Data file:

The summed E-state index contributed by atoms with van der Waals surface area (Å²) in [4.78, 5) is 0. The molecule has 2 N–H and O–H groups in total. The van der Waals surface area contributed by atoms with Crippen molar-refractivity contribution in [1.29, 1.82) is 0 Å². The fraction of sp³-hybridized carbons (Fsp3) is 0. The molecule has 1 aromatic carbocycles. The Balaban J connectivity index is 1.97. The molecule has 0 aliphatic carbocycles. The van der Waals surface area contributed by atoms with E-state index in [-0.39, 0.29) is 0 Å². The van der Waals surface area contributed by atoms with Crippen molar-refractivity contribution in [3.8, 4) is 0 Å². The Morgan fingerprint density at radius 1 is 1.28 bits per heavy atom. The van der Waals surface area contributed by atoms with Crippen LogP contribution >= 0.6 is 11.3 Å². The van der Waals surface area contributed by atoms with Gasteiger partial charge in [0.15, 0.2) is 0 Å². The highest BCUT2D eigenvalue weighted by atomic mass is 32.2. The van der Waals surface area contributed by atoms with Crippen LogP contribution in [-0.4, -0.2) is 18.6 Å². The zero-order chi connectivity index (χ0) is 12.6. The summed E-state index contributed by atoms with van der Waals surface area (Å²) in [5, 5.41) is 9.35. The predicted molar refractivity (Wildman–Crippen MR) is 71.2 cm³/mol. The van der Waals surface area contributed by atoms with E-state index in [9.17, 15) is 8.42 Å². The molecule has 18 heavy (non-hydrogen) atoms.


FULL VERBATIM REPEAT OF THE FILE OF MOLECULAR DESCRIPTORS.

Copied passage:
The summed E-state index contributed by atoms with van der Waals surface area (Å²) in [4.78, 5) is 0. The molecule has 2 N–H and O–H groups in total. The van der Waals surface area contributed by atoms with Crippen molar-refractivity contribution in [1.29, 1.82) is 0 Å². The fraction of sp³-hybridized carbons (Fsp3) is 0. The molecule has 1 aromatic carbocycles. The Balaban J connectivity index is 1.97. The molecule has 0 aliphatic carbocycles. The van der Waals surface area contributed by atoms with E-state index in [-0.39, 0.29) is 0 Å². The van der Waals surface area contributed by atoms with Crippen molar-refractivity contribution in [3.8, 4) is 0 Å². The Morgan fingerprint density at radius 1 is 1.28 bits per heavy atom. The van der Waals surface area contributed by atoms with Crippen LogP contribution >= 0.6 is 11.3 Å². The van der Waals surface area contributed by atoms with Gasteiger partial charge in [0.15, 0.2) is 0 Å². The highest BCUT2D eigenvalue weighted by atomic mass is 32.2. The van der Waals surface area contributed by atoms with Crippen LogP contribution in [-0.4, -0.2) is 18.6 Å². The zero-order chi connectivity index (χ0) is 12.6. The summed E-state index contributed by atoms with van der Waals surface area (Å²) in [5, 5.41) is 9.35. The predicted molar refractivity (Wildman–Crippen MR) is 71.2 cm³/mol. The van der Waals surface area contributed by atoms with E-state index in [9.17, 15) is 8.42 Å². The molecule has 18 heavy (non-hydrogen) atoms.